"There's a growing investment in the farm team by a lot of national groups that are thinking about what's happening in the states a lot more," said Adam Green, co-founder of the Progressive Change Campaign Committee. (His pick for 2016: Elizabeth Warren -- who, he notes, would by that time have the same amount of Senate experience as Obama had in 2008.) It's a matter of quality as well as quantity, he said. "We need to train people to fight so that they are actually fighters when they get to Congress, not just votes."
These efforts are gaining steam, said Gloria Totten, president of Progressive Majority, whose mission is to elect progressive candidates to statehouse and congressional seats. The group has trained 234 candidates who are running this cycle. But as for who might succeed Obama, she drew a blank: "Yikes," she said.
Many on the left defend the lack of readily apparent future presidential candidates by saying they're building a movement, not a cult of personality. "I see the progressive movement as the rising star in the Democratic Party," Rep. Keith Ellison of Minnesota said in an interview. "I'm very reluctant to identify charismatic individuals. I know they excite us and we want to know about them, but the truth is, there will be excellent vessels to carry the message, but it's the message [that matters], you know what I'm saying?"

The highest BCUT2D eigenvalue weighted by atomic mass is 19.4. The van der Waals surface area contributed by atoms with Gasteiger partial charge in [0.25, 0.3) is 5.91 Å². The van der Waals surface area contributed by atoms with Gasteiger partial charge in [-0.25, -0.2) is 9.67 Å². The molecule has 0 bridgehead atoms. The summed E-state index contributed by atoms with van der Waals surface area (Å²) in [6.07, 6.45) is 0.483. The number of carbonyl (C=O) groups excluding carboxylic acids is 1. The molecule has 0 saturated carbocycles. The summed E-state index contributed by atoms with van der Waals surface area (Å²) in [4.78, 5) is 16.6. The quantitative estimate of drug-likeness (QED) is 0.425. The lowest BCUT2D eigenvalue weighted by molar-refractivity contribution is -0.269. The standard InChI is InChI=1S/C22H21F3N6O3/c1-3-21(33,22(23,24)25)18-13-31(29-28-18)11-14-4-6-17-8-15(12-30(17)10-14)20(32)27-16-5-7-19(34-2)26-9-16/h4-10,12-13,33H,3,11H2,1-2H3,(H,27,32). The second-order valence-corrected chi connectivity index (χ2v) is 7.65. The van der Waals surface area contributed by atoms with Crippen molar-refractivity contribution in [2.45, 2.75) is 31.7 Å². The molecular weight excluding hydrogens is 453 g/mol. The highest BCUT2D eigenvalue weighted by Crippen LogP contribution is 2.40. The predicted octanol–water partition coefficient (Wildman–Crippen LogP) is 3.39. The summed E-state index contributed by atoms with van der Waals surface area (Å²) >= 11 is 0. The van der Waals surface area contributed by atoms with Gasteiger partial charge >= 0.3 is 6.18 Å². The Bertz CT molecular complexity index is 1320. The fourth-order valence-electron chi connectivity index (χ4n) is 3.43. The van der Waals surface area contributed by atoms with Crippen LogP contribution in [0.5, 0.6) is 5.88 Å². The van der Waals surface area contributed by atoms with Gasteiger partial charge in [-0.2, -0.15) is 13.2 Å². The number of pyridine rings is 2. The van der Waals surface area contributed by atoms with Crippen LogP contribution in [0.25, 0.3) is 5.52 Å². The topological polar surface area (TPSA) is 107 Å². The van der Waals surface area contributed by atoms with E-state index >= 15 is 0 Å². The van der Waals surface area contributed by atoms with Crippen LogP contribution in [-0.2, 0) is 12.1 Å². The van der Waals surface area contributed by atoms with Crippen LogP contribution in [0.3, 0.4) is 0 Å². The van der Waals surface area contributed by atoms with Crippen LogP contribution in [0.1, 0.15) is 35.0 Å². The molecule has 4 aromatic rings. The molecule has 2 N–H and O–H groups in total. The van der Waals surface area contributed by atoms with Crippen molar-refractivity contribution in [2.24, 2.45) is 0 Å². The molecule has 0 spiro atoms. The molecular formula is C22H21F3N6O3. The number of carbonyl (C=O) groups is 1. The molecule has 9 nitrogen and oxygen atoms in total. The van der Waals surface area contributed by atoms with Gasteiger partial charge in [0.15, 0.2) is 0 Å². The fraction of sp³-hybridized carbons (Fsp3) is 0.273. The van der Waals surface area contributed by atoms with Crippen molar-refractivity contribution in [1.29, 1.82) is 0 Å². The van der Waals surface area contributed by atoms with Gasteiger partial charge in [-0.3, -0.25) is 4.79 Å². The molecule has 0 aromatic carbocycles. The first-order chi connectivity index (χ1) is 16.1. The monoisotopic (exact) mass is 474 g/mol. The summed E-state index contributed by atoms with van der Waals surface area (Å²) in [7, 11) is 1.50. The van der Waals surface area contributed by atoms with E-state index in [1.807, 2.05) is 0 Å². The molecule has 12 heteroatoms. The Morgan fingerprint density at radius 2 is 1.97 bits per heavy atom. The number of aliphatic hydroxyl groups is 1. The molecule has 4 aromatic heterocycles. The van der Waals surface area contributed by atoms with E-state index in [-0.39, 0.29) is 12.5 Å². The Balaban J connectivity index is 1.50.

Ellison did acknowledge that Republicans have done a better job bringing fresh blood into their ranks, especially in Congress. "Here's the reality," he said. "Democrats were out of power for a long time, so once they finally get in the majority, they don't want to move. Quite frankly, sometimes you have leaders who have been around quite a long time." He pointed to the dynamic young trio of Republican House leaders -- Majority Leader Eric Cantor, Majority Whip Kevin McCarthy and Budget Committee Chairman Paul Ryan, all under 50 -- as counter-examples: "It might not be a bad idea to look at what the Republicans are doing."
Democrats, on the other hand, are still led in the House by 72-year-old Nancy Pelosi. "Nancy Pelosi is one of the most vigorous people I've ever met in my life -- I'm not making an age argument," Ellison said. "There are occasions, though, when we need to understand for the continued viability of our party, our values, it's all right to let someone else come in."
I pressed Ellison for names for 2016, and he thought for a moment. "If we can get Elizabeth Warren through in Massachusetts, she could end up being a presidential candidate," he finally said. "She's super."
* Disclosure: Michael Bennet is the brother of the editor of The Atlantic, James Bennet.